Explanation of Leverage in Finance
Explanation of Leverage in Finance
What is Leverage?
Leverage is a financial strategy that involves using borrowed money, specifically the use of various financial instruments or borrowed capital, to increase the potential return of an investment. It can also refer to the debt a firm uses to finance assets. When one refers to a company, property, or investment as “highly leveraged,” it means that item has more debt than equity.
Both companies and investors use leverage. Companies can use leverage to finance their assets —instead of issuing more equity to fund operations and acquisitions, companies can use debt financing to invest in business operations in an attempt to increase shareholder value.
How it works
The use of leverage in finance is quite similar to the use of a lever in the real world. Just as a lever can enable you to lift a heavy load with a small force, financial leverage allows you to make a significant investment with a relatively small amount of money. This is achieved by borrowing the rest of the required capital, expecting the profits made from the investment to be greater than the interest on the debt.
In other words, as we defined above, leverage is an investment strategy of using borrowed money or derivatives and index funds to increase the potential return.
How to use it
Leverage can be used in several ways in investing. For example, you can use leverage through options, futures contracts, margin accounts, and ETFs. In real estate, leverage takes the form of mortgages or other loans used to purchase properties. In business, companies can use leverage by using debt to fund operations and expansion projects.
However, the last two are separate from our products; as expected, we use leverage only in the financial markets. For instance, our AP US Large-Cap Hedged Strategy uses an x1.5 leverage.
Non-risk-averse Investors may use leverage to increase their exposure to certain markets or investments. For example, buying shares on margin allows an investor to buy more shares than they could afford with their available funds.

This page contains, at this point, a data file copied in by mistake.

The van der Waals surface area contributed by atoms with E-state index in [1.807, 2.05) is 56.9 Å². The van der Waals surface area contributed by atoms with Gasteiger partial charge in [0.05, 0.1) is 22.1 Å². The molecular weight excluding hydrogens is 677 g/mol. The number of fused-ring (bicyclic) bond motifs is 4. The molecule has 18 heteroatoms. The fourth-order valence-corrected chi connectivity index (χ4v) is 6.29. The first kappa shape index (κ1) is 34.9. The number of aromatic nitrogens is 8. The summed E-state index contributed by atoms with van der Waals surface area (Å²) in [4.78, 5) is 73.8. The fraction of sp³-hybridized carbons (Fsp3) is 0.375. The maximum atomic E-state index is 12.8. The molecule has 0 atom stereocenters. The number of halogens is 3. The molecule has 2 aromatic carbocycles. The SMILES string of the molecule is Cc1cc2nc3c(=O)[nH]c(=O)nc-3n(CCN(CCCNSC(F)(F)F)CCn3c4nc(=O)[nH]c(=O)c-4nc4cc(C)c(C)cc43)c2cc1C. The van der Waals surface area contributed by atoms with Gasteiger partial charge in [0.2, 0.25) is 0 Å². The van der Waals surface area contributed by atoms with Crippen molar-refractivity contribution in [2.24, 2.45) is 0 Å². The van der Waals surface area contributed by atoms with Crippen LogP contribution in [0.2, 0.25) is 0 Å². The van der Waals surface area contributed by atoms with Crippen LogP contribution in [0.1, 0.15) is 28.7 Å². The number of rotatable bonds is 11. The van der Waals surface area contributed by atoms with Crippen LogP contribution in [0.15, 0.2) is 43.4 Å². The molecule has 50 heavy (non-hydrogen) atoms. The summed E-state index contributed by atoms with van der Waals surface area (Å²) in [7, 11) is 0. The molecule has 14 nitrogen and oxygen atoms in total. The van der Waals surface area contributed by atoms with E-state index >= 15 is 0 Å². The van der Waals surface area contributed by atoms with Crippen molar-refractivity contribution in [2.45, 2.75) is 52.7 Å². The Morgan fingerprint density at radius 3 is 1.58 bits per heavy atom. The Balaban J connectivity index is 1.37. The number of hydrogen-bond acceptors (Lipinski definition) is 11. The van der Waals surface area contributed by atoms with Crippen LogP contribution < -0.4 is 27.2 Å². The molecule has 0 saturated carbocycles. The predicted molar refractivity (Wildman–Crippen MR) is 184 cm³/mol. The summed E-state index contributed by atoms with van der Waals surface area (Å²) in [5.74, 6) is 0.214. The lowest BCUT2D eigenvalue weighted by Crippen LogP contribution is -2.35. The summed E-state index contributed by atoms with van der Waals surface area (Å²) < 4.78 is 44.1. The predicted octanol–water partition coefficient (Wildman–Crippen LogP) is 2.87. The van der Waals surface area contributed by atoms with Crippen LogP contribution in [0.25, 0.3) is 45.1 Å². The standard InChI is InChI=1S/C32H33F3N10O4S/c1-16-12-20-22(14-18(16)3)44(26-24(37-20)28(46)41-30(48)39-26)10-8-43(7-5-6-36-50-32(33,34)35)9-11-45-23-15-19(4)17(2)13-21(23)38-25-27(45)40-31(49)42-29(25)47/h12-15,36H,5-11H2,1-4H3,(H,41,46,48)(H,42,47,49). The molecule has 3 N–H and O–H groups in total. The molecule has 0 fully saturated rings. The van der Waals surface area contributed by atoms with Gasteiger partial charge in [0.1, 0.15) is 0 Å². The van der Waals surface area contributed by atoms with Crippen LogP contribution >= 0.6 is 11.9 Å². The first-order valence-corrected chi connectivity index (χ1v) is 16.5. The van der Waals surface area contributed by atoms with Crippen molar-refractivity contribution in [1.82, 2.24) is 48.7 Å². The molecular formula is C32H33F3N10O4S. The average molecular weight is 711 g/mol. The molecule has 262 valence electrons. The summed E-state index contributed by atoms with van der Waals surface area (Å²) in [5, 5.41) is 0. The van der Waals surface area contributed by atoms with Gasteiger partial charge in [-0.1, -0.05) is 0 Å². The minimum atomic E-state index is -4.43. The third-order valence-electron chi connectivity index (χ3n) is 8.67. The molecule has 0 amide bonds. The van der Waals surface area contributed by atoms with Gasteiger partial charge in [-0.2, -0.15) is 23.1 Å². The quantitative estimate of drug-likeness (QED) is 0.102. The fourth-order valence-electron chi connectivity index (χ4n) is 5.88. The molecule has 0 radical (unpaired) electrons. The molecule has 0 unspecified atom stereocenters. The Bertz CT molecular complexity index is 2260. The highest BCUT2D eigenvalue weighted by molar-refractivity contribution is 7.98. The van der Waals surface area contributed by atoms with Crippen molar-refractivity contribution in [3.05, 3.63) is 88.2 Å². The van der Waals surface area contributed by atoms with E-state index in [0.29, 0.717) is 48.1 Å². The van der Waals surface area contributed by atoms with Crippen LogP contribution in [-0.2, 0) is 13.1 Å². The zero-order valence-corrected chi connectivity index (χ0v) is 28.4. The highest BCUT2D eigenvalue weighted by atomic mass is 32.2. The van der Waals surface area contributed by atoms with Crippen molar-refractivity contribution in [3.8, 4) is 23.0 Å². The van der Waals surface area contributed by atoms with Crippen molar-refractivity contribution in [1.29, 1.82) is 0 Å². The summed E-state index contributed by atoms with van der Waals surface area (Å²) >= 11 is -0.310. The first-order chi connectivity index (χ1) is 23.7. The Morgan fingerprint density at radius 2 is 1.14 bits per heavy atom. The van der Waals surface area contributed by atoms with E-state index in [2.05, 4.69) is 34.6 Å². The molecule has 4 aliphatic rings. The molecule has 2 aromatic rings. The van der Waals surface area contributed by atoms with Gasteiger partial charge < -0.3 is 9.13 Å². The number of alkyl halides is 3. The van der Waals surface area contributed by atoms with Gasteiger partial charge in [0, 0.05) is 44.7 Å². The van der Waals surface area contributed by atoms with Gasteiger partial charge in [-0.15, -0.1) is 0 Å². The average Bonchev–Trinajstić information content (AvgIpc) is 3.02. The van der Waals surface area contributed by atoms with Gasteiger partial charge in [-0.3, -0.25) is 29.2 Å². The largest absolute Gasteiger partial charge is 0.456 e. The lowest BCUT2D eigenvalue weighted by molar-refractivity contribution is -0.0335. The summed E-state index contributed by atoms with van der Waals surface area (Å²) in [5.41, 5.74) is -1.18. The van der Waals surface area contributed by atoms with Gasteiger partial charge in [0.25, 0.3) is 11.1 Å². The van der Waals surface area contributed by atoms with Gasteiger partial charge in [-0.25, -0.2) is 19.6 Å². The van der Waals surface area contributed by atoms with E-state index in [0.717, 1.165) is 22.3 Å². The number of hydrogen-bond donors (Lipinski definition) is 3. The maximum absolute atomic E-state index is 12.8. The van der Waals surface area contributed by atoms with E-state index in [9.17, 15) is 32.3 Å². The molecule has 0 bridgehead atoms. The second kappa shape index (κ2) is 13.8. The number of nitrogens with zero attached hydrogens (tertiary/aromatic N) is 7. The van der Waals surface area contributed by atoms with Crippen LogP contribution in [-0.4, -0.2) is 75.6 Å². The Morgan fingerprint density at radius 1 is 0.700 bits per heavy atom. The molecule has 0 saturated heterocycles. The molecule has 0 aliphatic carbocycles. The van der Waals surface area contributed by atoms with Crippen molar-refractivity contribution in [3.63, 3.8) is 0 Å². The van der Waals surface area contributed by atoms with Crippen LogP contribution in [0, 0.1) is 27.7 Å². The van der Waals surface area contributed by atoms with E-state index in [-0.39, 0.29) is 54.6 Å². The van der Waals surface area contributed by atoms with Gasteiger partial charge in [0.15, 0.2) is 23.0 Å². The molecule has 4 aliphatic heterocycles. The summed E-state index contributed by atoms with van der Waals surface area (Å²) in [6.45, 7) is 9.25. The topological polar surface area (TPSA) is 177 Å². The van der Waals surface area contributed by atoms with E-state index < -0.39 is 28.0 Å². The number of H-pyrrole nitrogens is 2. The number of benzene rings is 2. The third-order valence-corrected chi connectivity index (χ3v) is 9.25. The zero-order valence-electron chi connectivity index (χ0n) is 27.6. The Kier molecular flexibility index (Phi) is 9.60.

What it can do
When used correctly, leverage can help significantly increase your investments’ returns. It allows you to make larger investments than your personal funds alone. This means that if your investment is successful, you stand to gain much more than if you had only used your own money.
However, it’s important to note that while leverage can amplify profits, it can also amplify losses. If an investment funded with borrowed money goes down, not only could you lose your initial investment, but also the money you borrowed is gone.
Potential earning examples
Let’s say you have $10,000 to invest and expect a 10% return on an investment. Without leverage, your return would be $1,000 ($10,000 x 10%).
However, if you used leverage and borrowed another $10,000 at an interest rate of 5%, your potential return could be higher. You would earn $2,000 ($20,000 x 10%) from the investment and pay $500 ($10,000 x 5%) in interest on the loan. After paying back the loan and interest, your net return would be $1,500 ($2,000 – $500), which is 50% more than what you would have earned without using leverage.
Leverage is a powerful financial tool that allows investors and companies to intensify their potential returns. However, it comes with a higher risk as it can also intensify losses. Therefore, while leverage can be part of a healthy investment strategy when used responsibly and with an understanding of its risks and benefits, it’s not suitable for everyone. Always consider your risk tolerance and investment goals before deciding to use leverage.